The term “unacceptable” has become popular among parents in recent years. I find the word unacceptable. Let me explain. The term “unacceptable” does not assist children in understanding their difficult behavior and ultimately adjusting such behavior. Furthermore this word and several other such words are harmful to the children who hear them. Let me explain.
First let me note some of the words that have become popular with parents when dealing with a child’s challenging behavior:
- And probably a number of other words
Examine with me the essence of such words and you will find an important, but subtle, element: they all speak about the other person, usually a child who has said or done something that the parent doesn’t like. We who have been parents know a myriad of such things. Since I have a large contingent of children in my practice, I have heard a number of such behaviors including:
- Yelling and screaming
- Hitting a sibling, a friend, or a classmate
- Throwing something at someone
- Refusing to do homework
- Urinating in the toilet without regard for “aim”
- Throwing dirty clothes on the floor
- Slouching at the dinner table
- Chewing with one’s mouth open
- And many others
Let me state the obvious. I dislike these behaviors as much as the next parent, or in my case the next grandparent. I have my particular pet peeves with my grandchildren include all of the above plus grammatical errors, like, “Me and Grandma” that my 10-year old tends to say. I recall my father finding it unacceptable (although he never used that term) when anyone would use one’s table knife to get some butter of the butter plate. And he also really disliked (as I dislike it) when someone scrapes food scraps off plates after dinner is finished. He used to say, “This is not the place to display garbage. Please bring your plate to the kitchen.” So “unacceptable” for one person is not necessary unacceptable to another person, as I know many people who find it courteous to scrape their plates after dinner is finished.
I had a conversation with a couple who had been good friends for decades not long ago. They were at our house and we had just finished dinner when Rachel started collecting plates and scraping them at the table. I interrupted and said, “Rachel, please let me tell you something that is very important to me. Scraping dishes at the dinner table is not something I like. Furthermore, it is actually a bit disgusting to me. Now I know that you are doing this as an act of kindness, and I appreciate your kindness. And certainly most people would not be offended by such an act of kindness. But I was raised in a home where my father instilled in me the idea that scraping plates at the dinner table, while common, and even gracious, is not something that he liked. And so I have come to dislike it.” So graciously Rachel stopped her gracious activity that was not gracious for me. I am quite sure, however, that my comment and suggestion was hurtful to her, as she might have thought of the many dinners we had shared over many years, sometimes at her house and sometimes at ours, all of which had had the dish-scraping part of the end of dinner.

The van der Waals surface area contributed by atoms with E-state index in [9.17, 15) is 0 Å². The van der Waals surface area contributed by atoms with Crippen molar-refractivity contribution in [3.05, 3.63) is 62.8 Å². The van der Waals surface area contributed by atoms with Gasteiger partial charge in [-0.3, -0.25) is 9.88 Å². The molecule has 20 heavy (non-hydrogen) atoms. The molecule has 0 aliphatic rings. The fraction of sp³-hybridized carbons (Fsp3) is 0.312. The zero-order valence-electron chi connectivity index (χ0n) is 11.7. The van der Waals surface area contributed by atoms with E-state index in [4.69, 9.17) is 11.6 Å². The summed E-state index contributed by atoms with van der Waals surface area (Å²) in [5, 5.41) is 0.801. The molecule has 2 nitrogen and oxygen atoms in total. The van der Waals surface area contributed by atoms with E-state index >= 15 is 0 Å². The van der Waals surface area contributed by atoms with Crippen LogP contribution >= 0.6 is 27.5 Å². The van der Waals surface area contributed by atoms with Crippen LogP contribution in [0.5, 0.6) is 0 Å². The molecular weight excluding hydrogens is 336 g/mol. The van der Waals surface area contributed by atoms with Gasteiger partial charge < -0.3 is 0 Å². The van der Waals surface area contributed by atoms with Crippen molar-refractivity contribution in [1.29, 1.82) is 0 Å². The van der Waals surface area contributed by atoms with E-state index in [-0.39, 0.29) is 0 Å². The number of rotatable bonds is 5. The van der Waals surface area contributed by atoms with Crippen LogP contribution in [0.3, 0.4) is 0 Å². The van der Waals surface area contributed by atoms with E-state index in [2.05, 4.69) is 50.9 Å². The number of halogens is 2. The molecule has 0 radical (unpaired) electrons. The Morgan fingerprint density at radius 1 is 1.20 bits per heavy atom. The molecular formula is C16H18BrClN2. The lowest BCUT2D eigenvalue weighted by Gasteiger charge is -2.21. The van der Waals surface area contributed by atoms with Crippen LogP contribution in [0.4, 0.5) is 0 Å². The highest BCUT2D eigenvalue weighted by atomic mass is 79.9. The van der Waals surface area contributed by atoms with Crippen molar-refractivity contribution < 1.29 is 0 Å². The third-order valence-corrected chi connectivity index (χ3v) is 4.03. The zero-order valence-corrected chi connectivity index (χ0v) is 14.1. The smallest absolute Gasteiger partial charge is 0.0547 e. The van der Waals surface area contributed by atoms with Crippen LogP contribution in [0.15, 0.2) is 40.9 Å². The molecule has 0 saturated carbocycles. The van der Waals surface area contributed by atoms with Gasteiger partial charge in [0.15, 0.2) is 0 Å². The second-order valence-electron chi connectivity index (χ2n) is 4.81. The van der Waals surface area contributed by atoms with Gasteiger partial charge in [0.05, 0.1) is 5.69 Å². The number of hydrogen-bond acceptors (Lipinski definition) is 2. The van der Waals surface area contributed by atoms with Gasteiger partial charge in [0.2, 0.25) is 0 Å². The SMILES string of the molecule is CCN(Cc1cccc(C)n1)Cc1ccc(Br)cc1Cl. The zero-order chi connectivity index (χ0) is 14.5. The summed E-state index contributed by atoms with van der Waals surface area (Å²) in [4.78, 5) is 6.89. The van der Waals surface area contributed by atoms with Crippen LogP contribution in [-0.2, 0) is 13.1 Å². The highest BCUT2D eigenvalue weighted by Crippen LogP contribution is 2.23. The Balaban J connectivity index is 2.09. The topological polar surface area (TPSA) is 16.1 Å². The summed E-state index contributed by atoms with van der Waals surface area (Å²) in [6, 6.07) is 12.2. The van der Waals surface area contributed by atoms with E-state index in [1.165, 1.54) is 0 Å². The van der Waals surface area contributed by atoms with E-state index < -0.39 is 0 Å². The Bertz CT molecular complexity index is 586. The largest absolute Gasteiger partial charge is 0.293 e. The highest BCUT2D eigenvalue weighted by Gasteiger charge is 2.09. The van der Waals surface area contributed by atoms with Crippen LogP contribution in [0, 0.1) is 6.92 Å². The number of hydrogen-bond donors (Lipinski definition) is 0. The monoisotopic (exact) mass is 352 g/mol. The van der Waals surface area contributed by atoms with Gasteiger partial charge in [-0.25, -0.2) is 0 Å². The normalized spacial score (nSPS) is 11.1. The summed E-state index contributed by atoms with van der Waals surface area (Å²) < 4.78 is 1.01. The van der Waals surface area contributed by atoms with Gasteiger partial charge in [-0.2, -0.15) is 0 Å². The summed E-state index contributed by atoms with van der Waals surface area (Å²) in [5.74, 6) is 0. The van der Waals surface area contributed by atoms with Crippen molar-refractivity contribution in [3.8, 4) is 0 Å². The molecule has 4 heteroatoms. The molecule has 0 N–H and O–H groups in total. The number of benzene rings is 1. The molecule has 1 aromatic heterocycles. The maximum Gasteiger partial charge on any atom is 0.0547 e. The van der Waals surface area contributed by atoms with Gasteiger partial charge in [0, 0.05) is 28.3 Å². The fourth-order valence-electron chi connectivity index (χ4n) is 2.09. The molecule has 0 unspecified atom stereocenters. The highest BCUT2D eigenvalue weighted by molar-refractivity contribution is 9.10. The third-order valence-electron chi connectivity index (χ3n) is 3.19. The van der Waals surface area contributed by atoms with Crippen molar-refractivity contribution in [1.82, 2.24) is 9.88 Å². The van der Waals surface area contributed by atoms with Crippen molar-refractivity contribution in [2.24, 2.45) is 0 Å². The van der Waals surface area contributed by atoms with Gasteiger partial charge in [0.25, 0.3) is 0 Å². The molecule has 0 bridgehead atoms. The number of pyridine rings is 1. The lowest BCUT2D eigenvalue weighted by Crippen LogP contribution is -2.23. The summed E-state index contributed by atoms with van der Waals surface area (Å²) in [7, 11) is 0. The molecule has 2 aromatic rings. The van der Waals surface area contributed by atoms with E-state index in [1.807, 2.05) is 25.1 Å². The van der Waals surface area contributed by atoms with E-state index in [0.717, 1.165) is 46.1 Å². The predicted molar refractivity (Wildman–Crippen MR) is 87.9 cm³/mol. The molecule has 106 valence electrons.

I could have said that dish scraping was “unacceptable,” but I didn’t use that term, much less any other term like unkind or stupid. I didn’t say what my father would say, “the dinner table is not a place for garbage.” I simply told Rachel my feelings and then a bit about the origin of my feelings. I told her how her behavior affected me. I told her about me, not about what was wrong with her or even wrong about what she was doing. She wasn’t doing anything wrong. She was doing something that hurt or offended me.